How can we ensure we survive our new home office arrangements without ruining our backs? Business Optimizer considers the ergonomics of working from home.
Much has been said about the effect that the sudden need to work from home engendered by the COVD-19 crisis on our mental health. But for those of us lucky enough to be able to work from home, it’s worth also considering the potential impact on our bodies too.
The workplace is covered by health and safety legislation that requires employers to provide a suitable workspace for us. In this sudden rush to work at home, employers don’t have the same oversight – so we need to take some time for ourselves to consider the appropriateness of our home office arrangements.
Spending time in a static position, sat at the computer for example, can cause repetitive strain injuries (RSI).
RSI can be experienced in a number of ways but tends to be characterized by burning, aching or shooting pains in the finers, hands, forearms, neck, shoulders and lower back. Weakness or numbness in the hands is another common indicator, while some experience difficulty opening or closing hands and fingers with associated stiffness or clumsiness.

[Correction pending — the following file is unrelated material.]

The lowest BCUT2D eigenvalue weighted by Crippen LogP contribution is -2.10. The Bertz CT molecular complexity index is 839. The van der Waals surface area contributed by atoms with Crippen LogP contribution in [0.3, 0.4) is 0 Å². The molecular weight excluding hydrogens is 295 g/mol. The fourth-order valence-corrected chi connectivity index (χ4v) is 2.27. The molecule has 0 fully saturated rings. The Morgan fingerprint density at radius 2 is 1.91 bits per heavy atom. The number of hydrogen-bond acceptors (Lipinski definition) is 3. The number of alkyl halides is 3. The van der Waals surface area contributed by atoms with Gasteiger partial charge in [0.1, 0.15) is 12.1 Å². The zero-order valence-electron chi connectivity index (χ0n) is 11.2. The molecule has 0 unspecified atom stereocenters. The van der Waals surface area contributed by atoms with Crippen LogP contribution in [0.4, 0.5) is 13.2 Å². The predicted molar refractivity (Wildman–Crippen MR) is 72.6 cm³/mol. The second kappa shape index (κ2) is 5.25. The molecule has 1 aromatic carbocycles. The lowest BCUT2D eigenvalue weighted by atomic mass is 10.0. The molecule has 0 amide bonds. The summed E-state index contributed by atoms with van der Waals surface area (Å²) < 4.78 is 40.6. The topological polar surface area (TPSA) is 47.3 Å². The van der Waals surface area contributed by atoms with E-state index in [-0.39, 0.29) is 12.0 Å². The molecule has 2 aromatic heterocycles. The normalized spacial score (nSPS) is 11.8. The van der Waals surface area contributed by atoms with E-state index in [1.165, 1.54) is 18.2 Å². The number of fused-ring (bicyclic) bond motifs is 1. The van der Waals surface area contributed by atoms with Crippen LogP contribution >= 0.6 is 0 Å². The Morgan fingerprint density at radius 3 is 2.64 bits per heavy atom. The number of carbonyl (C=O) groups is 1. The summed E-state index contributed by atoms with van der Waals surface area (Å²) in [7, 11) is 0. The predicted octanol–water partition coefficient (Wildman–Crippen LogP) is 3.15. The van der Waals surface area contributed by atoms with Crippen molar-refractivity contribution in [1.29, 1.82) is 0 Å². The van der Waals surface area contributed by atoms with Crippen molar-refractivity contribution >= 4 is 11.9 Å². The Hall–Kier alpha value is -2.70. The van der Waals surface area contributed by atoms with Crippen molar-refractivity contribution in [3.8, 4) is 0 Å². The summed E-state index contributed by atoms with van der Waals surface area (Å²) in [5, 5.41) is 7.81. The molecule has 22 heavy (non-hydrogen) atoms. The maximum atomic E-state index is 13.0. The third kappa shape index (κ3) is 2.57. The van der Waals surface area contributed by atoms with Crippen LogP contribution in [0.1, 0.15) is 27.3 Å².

The best ways to avoid symptoms of repetitive strain injury include:
There are a number of steps you should take to ensure good ergonomics at your desk:
Standing desks have been touted as a healthier alternative to sitting at a desk all day. However, there is little evidence a standing desk can help with weight loss or to support the other health claims associated with them.
Nevertheless, if you find it uncomfortable to sit all day, there is no reason why you shouldn’t give a standing desk a try, since standing may reduce the risk of shoulder and back pain.
Another option for those who suffer from lower back pain is the kneeling chair. This helps to develop good posture and alleviates pressure on the lower back. However, a kneeling chair does restrict leg movements, leading some to warn about the risk of thrombosis.
This makes it even more important to make sure you are taking regular breaks and stretching throughout the day. If you have space, it may be more beneficial to vary between sitting and standing at your desk and between a normal chair and a kneeling chair throughout the day – after all, a change is as good as a rest.
Experts recommend you take a one- to two-minute micro-break every fifteen minutes, with a longer break of around five to ten minutes every hour. Use this time wisely – to stretch and walk around a little. During longer breaks, you can give your mind a refresh too by indulging in a little yoga and meditation.
We know these are challenging times (to say the least), but more than ever, it’s essential to keep our health in good shape, and that includes our backs too! So, don’t forget to keep your spirit high and your back straight!